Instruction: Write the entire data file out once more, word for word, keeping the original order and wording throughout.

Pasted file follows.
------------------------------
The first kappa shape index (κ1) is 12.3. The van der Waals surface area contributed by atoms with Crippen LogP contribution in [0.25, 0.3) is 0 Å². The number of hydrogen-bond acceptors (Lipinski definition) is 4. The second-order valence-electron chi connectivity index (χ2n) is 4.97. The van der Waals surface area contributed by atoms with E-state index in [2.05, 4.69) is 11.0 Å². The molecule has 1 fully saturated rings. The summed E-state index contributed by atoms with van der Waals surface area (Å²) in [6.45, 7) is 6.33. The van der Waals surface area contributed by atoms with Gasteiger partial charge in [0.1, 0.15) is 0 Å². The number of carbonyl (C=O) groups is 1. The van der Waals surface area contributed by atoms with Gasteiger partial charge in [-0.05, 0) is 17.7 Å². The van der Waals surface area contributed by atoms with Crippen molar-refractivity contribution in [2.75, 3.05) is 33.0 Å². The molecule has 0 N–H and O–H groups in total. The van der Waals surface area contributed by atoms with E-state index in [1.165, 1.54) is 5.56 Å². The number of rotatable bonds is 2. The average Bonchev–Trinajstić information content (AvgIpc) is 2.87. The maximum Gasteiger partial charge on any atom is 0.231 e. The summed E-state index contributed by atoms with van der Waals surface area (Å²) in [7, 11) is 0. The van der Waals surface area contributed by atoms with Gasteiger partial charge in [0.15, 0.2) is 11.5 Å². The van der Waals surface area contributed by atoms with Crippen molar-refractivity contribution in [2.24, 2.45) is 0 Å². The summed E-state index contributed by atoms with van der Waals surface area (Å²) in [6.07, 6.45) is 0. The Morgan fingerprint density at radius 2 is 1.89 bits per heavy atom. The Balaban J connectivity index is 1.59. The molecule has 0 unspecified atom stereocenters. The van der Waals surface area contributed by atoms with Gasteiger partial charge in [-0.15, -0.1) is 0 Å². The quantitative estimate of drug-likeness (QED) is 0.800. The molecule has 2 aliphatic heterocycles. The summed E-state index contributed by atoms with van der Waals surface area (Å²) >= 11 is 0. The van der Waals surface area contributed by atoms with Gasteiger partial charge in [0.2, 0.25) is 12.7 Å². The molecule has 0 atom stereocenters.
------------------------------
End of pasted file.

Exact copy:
The first kappa shape index (κ1) is 12.3. The van der Waals surface area contributed by atoms with Crippen LogP contribution in [0.25, 0.3) is 0 Å². The number of hydrogen-bond acceptors (Lipinski definition) is 4. The second-order valence-electron chi connectivity index (χ2n) is 4.97. The van der Waals surface area contributed by atoms with E-state index in [2.05, 4.69) is 11.0 Å². The molecule has 1 fully saturated rings. The summed E-state index contributed by atoms with van der Waals surface area (Å²) in [6.45, 7) is 6.33. The van der Waals surface area contributed by atoms with Gasteiger partial charge in [0.1, 0.15) is 0 Å². The number of carbonyl (C=O) groups is 1. The van der Waals surface area contributed by atoms with Gasteiger partial charge in [-0.05, 0) is 17.7 Å². The van der Waals surface area contributed by atoms with Crippen molar-refractivity contribution in [2.75, 3.05) is 33.0 Å². The molecule has 0 N–H and O–H groups in total. The van der Waals surface area contributed by atoms with E-state index in [1.165, 1.54) is 5.56 Å². The number of rotatable bonds is 2. The average Bonchev–Trinajstić information content (AvgIpc) is 2.87. The maximum Gasteiger partial charge on any atom is 0.231 e. The summed E-state index contributed by atoms with van der Waals surface area (Å²) in [7, 11) is 0. The van der Waals surface area contributed by atoms with Gasteiger partial charge in [0.15, 0.2) is 11.5 Å². The van der Waals surface area contributed by atoms with Crippen molar-refractivity contribution in [2.24, 2.45) is 0 Å². The summed E-state index contributed by atoms with van der Waals surface area (Å²) in [6.07, 6.45) is 0. The Morgan fingerprint density at radius 2 is 1.89 bits per heavy atom. The Balaban J connectivity index is 1.59. The molecule has 0 unspecified atom stereocenters. The van der Waals surface area contributed by atoms with Gasteiger partial charge in [-0.15, -0.1) is 0 Å². The quantitative estimate of drug-likeness (QED) is 0.800. The molecule has 2 aliphatic heterocycles. The summed E-state index contributed by atoms with van der Waals surface area (Å²) >= 11 is 0. The van der Waals surface area contributed by atoms with Gasteiger partial charge in [0.2, 0.25) is 12.7 Å². The molecule has 0 atom stereocenters.